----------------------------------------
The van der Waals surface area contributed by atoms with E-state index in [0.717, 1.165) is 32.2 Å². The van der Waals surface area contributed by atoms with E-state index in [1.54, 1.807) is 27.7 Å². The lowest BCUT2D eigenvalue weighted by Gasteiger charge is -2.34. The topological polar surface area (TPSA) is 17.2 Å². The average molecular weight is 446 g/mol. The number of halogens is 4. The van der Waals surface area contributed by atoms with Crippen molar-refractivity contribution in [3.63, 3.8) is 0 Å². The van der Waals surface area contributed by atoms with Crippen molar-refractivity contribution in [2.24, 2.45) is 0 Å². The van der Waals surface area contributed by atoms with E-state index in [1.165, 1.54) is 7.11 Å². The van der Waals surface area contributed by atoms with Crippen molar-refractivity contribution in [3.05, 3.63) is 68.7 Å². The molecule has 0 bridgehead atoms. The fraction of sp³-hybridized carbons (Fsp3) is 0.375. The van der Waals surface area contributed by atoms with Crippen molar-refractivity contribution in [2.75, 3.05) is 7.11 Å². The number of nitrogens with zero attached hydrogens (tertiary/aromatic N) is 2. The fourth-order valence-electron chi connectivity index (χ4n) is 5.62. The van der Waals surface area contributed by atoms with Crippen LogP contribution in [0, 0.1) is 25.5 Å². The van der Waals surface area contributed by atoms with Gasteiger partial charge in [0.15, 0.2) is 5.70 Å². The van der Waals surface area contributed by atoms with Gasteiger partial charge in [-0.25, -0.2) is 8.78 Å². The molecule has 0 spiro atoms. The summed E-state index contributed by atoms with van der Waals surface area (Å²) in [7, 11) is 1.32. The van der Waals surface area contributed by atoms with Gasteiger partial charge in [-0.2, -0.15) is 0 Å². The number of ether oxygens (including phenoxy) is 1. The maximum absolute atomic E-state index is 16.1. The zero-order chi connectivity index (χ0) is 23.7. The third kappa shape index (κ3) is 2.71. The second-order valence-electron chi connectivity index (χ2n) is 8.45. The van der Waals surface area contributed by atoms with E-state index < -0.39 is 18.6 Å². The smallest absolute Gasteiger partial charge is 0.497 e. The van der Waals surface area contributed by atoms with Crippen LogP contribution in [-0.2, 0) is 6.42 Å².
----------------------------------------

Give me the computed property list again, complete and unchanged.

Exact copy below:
The van der Waals surface area contributed by atoms with E-state index in [0.717, 1.165) is 32.2 Å². The van der Waals surface area contributed by atoms with E-state index in [1.54, 1.807) is 27.7 Å². The lowest BCUT2D eigenvalue weighted by Gasteiger charge is -2.34. The topological polar surface area (TPSA) is 17.2 Å². The average molecular weight is 446 g/mol. The number of halogens is 4. The van der Waals surface area contributed by atoms with Crippen molar-refractivity contribution in [3.63, 3.8) is 0 Å². The van der Waals surface area contributed by atoms with Crippen molar-refractivity contribution in [2.24, 2.45) is 0 Å². The van der Waals surface area contributed by atoms with E-state index in [1.165, 1.54) is 7.11 Å². The van der Waals surface area contributed by atoms with Crippen molar-refractivity contribution in [3.05, 3.63) is 68.7 Å². The molecule has 0 bridgehead atoms. The fraction of sp³-hybridized carbons (Fsp3) is 0.375. The van der Waals surface area contributed by atoms with Crippen molar-refractivity contribution in [2.75, 3.05) is 7.11 Å². The number of nitrogens with zero attached hydrogens (tertiary/aromatic N) is 2. The fourth-order valence-electron chi connectivity index (χ4n) is 5.62. The van der Waals surface area contributed by atoms with Crippen LogP contribution in [0, 0.1) is 25.5 Å². The van der Waals surface area contributed by atoms with Gasteiger partial charge in [0.15, 0.2) is 5.70 Å². The van der Waals surface area contributed by atoms with Gasteiger partial charge in [-0.25, -0.2) is 8.78 Å². The molecule has 0 spiro atoms. The summed E-state index contributed by atoms with van der Waals surface area (Å²) in [7, 11) is 1.32. The van der Waals surface area contributed by atoms with Gasteiger partial charge in [-0.2, -0.15) is 0 Å². The number of ether oxygens (including phenoxy) is 1. The maximum absolute atomic E-state index is 16.1. The zero-order chi connectivity index (χ0) is 23.7. The third kappa shape index (κ3) is 2.71. The second-order valence-electron chi connectivity index (χ2n) is 8.45. The van der Waals surface area contributed by atoms with E-state index < -0.39 is 18.6 Å². The smallest absolute Gasteiger partial charge is 0.497 e. The van der Waals surface area contributed by atoms with Crippen LogP contribution in [-0.2, 0) is 6.42 Å².